moondog Tue 11-Feb-14 19:05:28

There are many evidence based interventions (including |ABA) and he knows more than 99.5% of the population about what works. He is the business.

iAutism Tue 11-Feb-14 19:20:47

SKY NEWS Autism Four In 10 Children Illegally Excluded

www.youtube.com/watch?v=sj19lH0oITs

Re Tweet if you on Twitter
https://twitter.com/AutismMeetup

LetZygonsbeZygons Tue 11-Feb-14 19:31:19

DC was excluded in infant and juniors.

anyone know if they can be scrapped from her records on the basis/reason of disability doiscrimination?

I know it was long time ago and I got nowhere then, but my childs not a 'criminal' and she shouldn't have this following her.

OneInEight Tue 11-Feb-14 21:44:00

LetZygons - We were told that primary school exclusions get wiped off the record when they move to secondary. I hope its true.

hiddenname Tue 11-Feb-14 22:02:14

I think MN should help support the campaign as children with Autism missing education is something we commonly see here on the MNSN boards.
My dc's story is one of the case studies in the report and I was at Westminster earlier attending the launch event.

Regarding illegal exclusions, Ofsted's new subsidiary guidance to their inspectors from January 2014 states that 'Should inspectors find that the school has used exclusion illegally, this should be taken very seriously and taken into account when judging leadership and management.'
Hopefully this might mean that schools will be a bit more wary of illegally excluding in future but we'll see.

inappropriatelyemployed Tue 11-Feb-14 22:54:14

Just disappointing to see such a weak focus on outcomes.

Awareness raising is great but it has to have a purpose as otherwise parents are just left to police which is what is happening already,

So, yes, more parents will know the law, but they will still be left to enforce it which is really unfair.

There's no attempt to get to grips with the real issue. The education system is often not fit for purpose to meet the needs of many children. And the rampant lawbreaking from LAs.

This campaign should be aimed at stopping the lawbreaking by demanding better oversight and accountability and improved support for parents taking on LAs.

Local Offer is just a load of old nonsense and meaningless in this context but I suppose it is some kind of tenuous link to the chidlren and families bill which the report suggests will make a positive difference - can't see how in terms of unlawful practices??

So fantastic to see this raised as someone who has had a son in this position but not one thing suggested would have helped me fight a LA prepared to do anything to avoid paying for provision.

inappropriatelyemployed Wed 12-Feb-14 00:24:42

I'd like to know - they spent a lot of time getting people's stories, did they ever run their suggested campaign demands passed the parents they spoke to?

Also, AAA must know that so much ASC 'specialist' advice in mainstream is outdated, non-evidence based and generic. So how does 'access' to it help? Particularly when, as Star says, schools can already have access to this but either don't bother or its of no use.

Or are there going to be some lovely lucrative contracts up for grabs care of CFB to provide this advice via third sector partners?

Also, why did they not link up with disability researchers in this field and other organisations e.g, Alfie and CSIE? The NAS did a campaign about CAMHS a few years back which could have informed this.

Why is it not more joined up to provide a much more evidence based campaign strategy?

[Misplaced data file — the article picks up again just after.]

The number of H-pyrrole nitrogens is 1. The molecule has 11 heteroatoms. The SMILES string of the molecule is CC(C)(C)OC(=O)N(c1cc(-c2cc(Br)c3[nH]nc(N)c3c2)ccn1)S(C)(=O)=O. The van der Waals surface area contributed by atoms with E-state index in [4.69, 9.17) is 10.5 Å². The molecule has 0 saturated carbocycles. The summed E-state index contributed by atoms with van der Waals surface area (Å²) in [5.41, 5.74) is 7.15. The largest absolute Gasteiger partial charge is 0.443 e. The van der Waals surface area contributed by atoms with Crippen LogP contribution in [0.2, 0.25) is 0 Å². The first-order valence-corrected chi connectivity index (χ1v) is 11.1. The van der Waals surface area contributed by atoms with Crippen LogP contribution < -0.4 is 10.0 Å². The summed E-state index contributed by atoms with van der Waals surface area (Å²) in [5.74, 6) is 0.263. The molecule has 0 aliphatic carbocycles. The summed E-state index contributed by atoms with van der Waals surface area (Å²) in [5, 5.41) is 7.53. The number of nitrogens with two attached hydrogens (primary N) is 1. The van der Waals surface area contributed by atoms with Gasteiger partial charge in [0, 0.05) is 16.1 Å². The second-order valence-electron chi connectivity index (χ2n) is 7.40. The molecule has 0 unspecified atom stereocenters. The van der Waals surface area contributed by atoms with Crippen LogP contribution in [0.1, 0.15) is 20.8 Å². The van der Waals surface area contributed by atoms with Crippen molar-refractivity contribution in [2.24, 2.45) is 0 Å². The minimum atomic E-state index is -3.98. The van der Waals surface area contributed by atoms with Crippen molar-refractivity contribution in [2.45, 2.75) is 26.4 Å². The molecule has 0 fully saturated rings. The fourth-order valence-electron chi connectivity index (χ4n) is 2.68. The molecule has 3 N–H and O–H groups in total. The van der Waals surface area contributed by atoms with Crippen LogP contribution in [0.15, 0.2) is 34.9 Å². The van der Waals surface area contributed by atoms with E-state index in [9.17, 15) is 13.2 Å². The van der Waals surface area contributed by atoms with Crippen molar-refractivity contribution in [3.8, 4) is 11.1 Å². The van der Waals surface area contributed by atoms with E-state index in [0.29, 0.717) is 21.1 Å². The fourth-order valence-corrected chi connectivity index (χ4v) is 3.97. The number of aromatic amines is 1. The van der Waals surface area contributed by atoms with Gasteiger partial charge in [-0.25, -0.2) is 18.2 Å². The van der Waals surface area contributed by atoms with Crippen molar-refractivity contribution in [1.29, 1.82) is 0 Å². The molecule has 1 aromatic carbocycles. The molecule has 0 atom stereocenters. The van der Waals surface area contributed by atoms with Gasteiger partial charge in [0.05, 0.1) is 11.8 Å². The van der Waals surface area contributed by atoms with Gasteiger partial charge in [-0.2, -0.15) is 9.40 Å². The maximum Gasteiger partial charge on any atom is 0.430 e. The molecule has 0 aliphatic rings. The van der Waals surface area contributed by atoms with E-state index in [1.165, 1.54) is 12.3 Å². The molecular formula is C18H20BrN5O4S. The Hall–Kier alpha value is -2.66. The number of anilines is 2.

Engaging the LGO for a start - and Ofsted - is pretty basic stuff.

Sorry, the more I think about it, the more I feel this is such a wasted opportunity. You get everyone's attention for a few minutes, for what?

RowanMumsnet (MNHQ) Wed 12-Feb-14 11:54:25

moondog

Hi
It would be good if you could follow up my request (I have already asked you twice) to get Professor Richard Hastings onto the MNSN board for a Q&A session. Professor Hastings is one of the leading professionals in the field of LD and Autism and is heavily involved in both Ambitious about Autism and Treehouse.

He has very kindly agreed to this but MN have not taken me up on this!
Getting tiring keeping on asking!

Apologies moondog - we got all busy behind the scenes setting up the chat, but didn't let you know we'd done so. Professor Hastings is on board and will be doing the webchat in early March

RowanMumsnet (MNHQ) Wed 12-Feb-14 11:55:19

OK, we've had the following response from Ambitious about Autism to the question about mainstream/specialised settings:

"We want good quality full time provision for children with autism whatever type of school they are in. We know that for many children with autism mainstream education can be a really positive experience - providing schools fulfil their duties to make reasonable adjustments. For some children a specially adapted curriculum and input from other professionals like speech and language therapists will be essential to their progress at school. This support can be available in any setting, and we support parents and young people’s right to choose a type of school that works best for them.

What is clear is that no child with autism should miss out on their right to a good quality full time education. It is essential schools of all types are supportive of children with autism so that they are able to reach their potential."

bochead Wed 12-Feb-14 12:36:30

I'm behind this one wholeheartedly. My personal opinion is that more and more children are being managed out of the state sector by both schools and LA's, and it is a scandal. Many more are being babysat as opposed to educated, and that's a scandal too.

AAA were the charity that helped me retain my sanity when I was in London - fantastic organisation. They are all about evidence based practice, and do a LOT behind the scenes for families without any credit iykwim.

zzzzz Wed 12-Feb-14 13:24:59

We want good quality full time provision for children with autism whatever type of school they are in

YAY!

Though the rest does seem ms focused. For many children ms education is ALWAYS going to be a compromise to the childs education. People blather on about the "social" implications of ss and seem to think that children with disabilities should be satisfied if they are receiving an "alright" education in ms. I think this group of individuals needs their education/qualifications MORE than a nt child.